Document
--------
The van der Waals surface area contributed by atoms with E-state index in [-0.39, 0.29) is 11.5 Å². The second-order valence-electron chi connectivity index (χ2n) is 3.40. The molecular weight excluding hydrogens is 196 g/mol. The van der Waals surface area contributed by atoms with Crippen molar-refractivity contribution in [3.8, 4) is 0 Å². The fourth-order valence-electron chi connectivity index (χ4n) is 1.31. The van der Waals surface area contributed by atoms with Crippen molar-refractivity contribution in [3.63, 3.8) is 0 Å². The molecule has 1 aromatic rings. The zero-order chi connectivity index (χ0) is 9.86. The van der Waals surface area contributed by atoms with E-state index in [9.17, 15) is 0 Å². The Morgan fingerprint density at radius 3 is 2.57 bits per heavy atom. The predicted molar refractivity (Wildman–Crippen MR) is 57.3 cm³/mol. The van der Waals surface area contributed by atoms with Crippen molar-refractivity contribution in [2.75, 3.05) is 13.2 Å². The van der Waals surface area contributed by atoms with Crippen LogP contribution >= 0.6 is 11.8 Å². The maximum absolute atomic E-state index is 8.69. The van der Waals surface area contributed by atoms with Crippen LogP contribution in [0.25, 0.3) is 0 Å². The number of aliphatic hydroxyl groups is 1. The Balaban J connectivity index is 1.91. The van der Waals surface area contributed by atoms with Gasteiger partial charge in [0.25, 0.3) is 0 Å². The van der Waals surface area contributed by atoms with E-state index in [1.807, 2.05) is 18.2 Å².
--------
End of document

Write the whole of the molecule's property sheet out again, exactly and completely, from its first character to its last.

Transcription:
The van der Waals surface area contributed by atoms with E-state index in [-0.39, 0.29) is 11.5 Å². The second-order valence-electron chi connectivity index (χ2n) is 3.40. The molecular weight excluding hydrogens is 196 g/mol. The van der Waals surface area contributed by atoms with Crippen molar-refractivity contribution in [3.8, 4) is 0 Å². The fourth-order valence-electron chi connectivity index (χ4n) is 1.31. The van der Waals surface area contributed by atoms with Crippen molar-refractivity contribution in [3.63, 3.8) is 0 Å². The molecule has 1 aromatic rings. The zero-order chi connectivity index (χ0) is 9.86. The van der Waals surface area contributed by atoms with E-state index in [9.17, 15) is 0 Å². The Morgan fingerprint density at radius 3 is 2.57 bits per heavy atom. The predicted molar refractivity (Wildman–Crippen MR) is 57.3 cm³/mol. The van der Waals surface area contributed by atoms with Crippen molar-refractivity contribution in [2.75, 3.05) is 13.2 Å². The van der Waals surface area contributed by atoms with Crippen LogP contribution >= 0.6 is 11.8 Å². The maximum absolute atomic E-state index is 8.69. The van der Waals surface area contributed by atoms with Crippen LogP contribution in [0.25, 0.3) is 0 Å². The number of aliphatic hydroxyl groups is 1. The Balaban J connectivity index is 1.91. The van der Waals surface area contributed by atoms with Gasteiger partial charge in [0.25, 0.3) is 0 Å². The van der Waals surface area contributed by atoms with E-state index in [1.807, 2.05) is 18.2 Å².